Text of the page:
A Day in Salalah, Oman


When the alarm went off at 7am, we were already on the dock in Salalah, the second city of Oman, and its port in the deep south. We were excited to be spending the day here and we were out on tour. Salalah has been inhabited since very, very ancient times. The old city along the sea, which is in ruins, is a UNESCO world heritage site. The Queen of Sheba, alive in Solomon’s time, came from this region and her palace can be seen. The prophet Job is said to be buried here, certainly there is a tomb believed to be his. The city’s fame is as a result of it’s position at the crossroads of ancient trade routes used to bring spice, silks and frankincense to the Mediterranean and beyond. Frankincense is the most famous product of the region. It is harvested from the sap of the frankincense tree, which becomes crystalline as it hardens. There are many frankincense trees here, giving Salalah the name, Land of Frankincense. This alone made it hugely exciting for me because I really love the smell of frankincense, the incense of old churches….. I definitely wanted to buy it in as many forms as possible.

After breakfast, we met up with our tour group and disembarked. Our guide was a very earnest young Omani, immaculate in his white robes and head-dress. The ship was berthed in a pretty ugly, if massive, container port, about 10km outside Salalah itself. The surrounding country is stark and harsh, rock desert, backed by long ridges of mountains, close to the shore. The hinterland here is called The Empty Zone, and for good reason. One thing that makes Salalah unique in Oman is that it is subject to the monsoon, which comes in July and August and turns the desert green. There is a beauty to it even in the dry season, stark rock cliffs contrasting to the blue of the sea. It reminded me of the Sinai desert back in the 1980s before it got built up, and also Baja California on the Sea of Cortez.

Our first stop was a beautiful beach backed by weirdly weathered cliffs and caves which contain blow holes at high states of the tide. Sadly, we were not there to see them blow! However, we enjoyed the walk along the almost deserted beach. Beaches here are often designated “foreign” or “Omani” in order to not offend anyone’s sensibilities. The coast looked spectacular, much more so than Dubai. Natural white sand, clear, very warm sea, and those mountains adding interest behind…..

We saw lots of camels along the way. As I mentioned before they all belong to someone, as do the cows and goats we also saw. Camels are used for many purposes in Oman including for meat and for milk. Camel milk is very popular apparently.

Our second stop was at Sheikh Qaboos (the King of Oman)’s palace. He was born in Salalah, as was his mother, and he has spent a lot of time at the palace here. It was very evident from our guide, how very highly esteemed the King is. He has literally transformed the country in the last 50 years, turning it from a very run down, primitive place, to a modern thriving country that offers a compassionate lifestyle to all. Very impressive. We could only see the palace from the outside unfortunately but like everywhere else here, it was immaculate. It was so noticeable that Oman is incredibly clean. We didn’t see a single piece of litter all day.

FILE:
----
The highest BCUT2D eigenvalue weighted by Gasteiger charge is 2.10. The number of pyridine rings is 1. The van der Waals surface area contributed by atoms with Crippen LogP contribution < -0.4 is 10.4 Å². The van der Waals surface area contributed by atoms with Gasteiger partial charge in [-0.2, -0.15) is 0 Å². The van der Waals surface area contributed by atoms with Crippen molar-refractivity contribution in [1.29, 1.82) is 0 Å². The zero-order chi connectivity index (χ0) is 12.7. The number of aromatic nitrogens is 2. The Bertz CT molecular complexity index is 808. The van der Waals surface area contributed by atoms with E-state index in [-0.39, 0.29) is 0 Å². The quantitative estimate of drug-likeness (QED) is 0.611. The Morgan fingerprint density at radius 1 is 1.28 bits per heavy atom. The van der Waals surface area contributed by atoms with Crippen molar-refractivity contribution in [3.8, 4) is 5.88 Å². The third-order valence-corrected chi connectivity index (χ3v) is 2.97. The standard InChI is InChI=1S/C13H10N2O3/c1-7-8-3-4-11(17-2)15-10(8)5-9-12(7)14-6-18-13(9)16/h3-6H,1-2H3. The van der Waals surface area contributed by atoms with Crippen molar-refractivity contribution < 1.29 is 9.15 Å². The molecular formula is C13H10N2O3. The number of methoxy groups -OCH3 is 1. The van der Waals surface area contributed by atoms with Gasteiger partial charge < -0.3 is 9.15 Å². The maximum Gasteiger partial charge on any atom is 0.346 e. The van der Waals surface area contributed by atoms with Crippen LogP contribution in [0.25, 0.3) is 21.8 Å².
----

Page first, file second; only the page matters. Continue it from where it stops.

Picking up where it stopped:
Next we visited the Museum. This was on the edge of the UNESCO site and extremely modern and interactive. One of the halls dealt with the maritime history of Oman, the cultural tradition of seafaring and dhow building. The other hall showed archaeological items found dating from 6000 years BC through to modern times. Of course the frankincense trade was heavily featured. Omanis use frankincense not only for incense and scent, but also for medicinal purposes, in creams and medicines and drinks. We enjoyed our visit, and found some local geese there too by the creek.

Finally, we visited the souk, the main one of the area. Only half of it was there because the government are demolishing it as they open a huge new souk. Anyway, this was the best part of the day for me. Soooo many frankincense and perfume stalls……. It was impossible to know where to buy and what to choose. I kept dabbing perfumed oils and spraying perfume – until I could actually no longer smell it at all. Even Bob had to be sprayed! Finally, I bought several bottles of frankincense perfume, a burner and a kilo of frankincense crystals. I’m going to take them to Cyprus when we go out in the summer. It’ll be lovely to burn it out there.

We got back to the ship at about 130. It had been boiling all morning. So hot. We were glad to strip off in the cool of the cabin and get our swimming things on under coverups. Went up to the buffet and had a big plate of sushi and sashimi. Then out to the aft pool for lots of swimming and sunbathing. It was so hot, we had to keep getting in the water. The hottest day we’ve had so far.

The ship sailed at about 430. We are following the secured shipping lane now and will make a super fast passage up towards Aqaba over the next 48 hours or so. The ship will be travelling at around 23kn which is definitely faster than usual. Apparently she could do 27 if necessary.

Tonight we ate with our table companions, a very jovial evening as usual. Afterwards Bob and I went to the theatre show which was a pop opera quartet of British ladies called Aida. They were very good without being spectacular, but very enjoyable. We always enjoy the live shows.

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